Roaring 20s Research Article from History Firsthand

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The exuberance America felt while celebrating Lindbergh's accomplishment was probably the highest moment of the 1920s. But the party did not come crashing to a halt until Black Thursday—October 24, 1929, when the stock market began its long slide into the Great Depression. By Tuesday, October 29, American investors had seen over $14 billion evaporate—comparable to half the total amount spent fighting World War I.

The Great Crash took almost everyone by surprise. Throughout the twenties all major business indicators had been positive. Industrial production increased dramatically as consumers snapped up goods such as radios, refrigerators, and cars. Corporate profits had skyrocketed as new mass production techniques allowed companies to churn out goods cheaply and efficiently. And driven by the policies of Henry Ford, who believed that a well-paid employee could better afford a new Model T, workers were receiving better pay and working fewer hours.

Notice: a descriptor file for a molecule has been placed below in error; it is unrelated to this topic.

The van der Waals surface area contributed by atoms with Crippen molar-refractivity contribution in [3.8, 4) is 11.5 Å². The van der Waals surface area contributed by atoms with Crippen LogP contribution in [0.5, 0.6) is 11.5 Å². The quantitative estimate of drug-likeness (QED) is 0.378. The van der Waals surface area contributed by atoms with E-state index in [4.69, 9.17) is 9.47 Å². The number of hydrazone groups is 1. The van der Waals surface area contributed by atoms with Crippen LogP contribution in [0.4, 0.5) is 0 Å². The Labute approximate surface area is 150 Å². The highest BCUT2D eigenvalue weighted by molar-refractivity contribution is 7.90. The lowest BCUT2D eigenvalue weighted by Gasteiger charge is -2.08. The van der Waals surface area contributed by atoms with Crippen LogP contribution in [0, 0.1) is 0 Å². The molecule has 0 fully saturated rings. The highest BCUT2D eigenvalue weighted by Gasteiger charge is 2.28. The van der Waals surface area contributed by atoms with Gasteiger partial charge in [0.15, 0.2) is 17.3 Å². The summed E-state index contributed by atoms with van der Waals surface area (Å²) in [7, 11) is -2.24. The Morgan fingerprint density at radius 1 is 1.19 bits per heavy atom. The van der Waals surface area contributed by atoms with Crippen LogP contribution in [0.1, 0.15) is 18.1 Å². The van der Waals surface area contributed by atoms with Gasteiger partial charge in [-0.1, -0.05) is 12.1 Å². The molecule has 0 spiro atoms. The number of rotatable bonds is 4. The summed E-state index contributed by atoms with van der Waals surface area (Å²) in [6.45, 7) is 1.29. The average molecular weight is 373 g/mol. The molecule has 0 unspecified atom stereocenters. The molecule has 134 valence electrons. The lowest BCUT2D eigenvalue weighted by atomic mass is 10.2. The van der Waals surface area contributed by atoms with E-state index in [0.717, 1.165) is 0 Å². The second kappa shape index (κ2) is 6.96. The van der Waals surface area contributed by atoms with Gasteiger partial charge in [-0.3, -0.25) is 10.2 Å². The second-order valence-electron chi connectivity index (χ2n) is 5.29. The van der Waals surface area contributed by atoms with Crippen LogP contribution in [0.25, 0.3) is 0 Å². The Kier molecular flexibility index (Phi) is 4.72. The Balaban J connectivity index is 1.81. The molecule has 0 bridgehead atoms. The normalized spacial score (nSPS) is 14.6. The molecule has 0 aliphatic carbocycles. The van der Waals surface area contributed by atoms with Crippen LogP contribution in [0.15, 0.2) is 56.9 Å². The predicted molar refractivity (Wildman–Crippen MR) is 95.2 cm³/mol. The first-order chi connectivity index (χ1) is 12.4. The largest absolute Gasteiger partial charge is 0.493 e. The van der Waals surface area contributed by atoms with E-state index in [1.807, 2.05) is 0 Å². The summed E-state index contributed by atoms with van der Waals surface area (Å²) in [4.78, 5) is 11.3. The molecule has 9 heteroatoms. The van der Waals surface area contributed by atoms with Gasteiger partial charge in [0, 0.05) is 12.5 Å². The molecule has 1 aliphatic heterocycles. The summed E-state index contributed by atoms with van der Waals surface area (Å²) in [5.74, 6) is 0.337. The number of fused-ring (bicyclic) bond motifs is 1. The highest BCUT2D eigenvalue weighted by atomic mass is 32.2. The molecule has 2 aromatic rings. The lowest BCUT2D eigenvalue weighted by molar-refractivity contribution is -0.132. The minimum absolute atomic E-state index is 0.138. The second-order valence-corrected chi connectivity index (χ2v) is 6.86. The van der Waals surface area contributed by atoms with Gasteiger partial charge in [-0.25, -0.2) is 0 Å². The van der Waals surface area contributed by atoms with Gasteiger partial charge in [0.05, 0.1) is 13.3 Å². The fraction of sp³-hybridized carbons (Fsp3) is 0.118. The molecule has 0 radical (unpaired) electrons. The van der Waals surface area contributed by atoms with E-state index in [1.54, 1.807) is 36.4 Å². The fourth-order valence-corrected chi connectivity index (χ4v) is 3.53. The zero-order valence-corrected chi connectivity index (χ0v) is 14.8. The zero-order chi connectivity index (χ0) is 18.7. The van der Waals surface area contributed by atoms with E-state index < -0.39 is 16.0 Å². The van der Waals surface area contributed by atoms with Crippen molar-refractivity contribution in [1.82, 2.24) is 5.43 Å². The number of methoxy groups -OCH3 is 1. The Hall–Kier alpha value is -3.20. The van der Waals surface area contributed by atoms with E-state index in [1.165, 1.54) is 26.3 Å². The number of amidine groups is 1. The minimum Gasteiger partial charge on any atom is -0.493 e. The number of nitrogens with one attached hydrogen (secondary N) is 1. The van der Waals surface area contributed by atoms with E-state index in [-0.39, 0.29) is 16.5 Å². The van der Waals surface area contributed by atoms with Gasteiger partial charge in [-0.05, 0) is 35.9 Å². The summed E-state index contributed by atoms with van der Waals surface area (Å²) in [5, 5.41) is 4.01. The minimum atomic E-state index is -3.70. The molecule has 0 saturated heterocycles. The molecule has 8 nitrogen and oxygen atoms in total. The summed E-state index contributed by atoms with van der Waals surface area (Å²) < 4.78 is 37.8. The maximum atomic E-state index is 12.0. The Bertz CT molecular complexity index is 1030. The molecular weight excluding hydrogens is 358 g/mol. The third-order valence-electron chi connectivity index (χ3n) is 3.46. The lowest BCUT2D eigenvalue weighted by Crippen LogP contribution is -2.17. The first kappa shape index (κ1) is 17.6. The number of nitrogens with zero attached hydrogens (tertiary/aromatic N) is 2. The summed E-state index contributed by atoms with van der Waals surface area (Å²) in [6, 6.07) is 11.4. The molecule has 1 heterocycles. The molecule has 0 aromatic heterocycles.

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This section contains 439 words
(approx. 2 pages at 300 words per page)
Buy the Roaring 20s Encyclopedia Article
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Roaring 20s from Greenhaven. ©2001-2006 by Greenhaven Press, Inc., an imprint of The Gale Group. All rights reserved.
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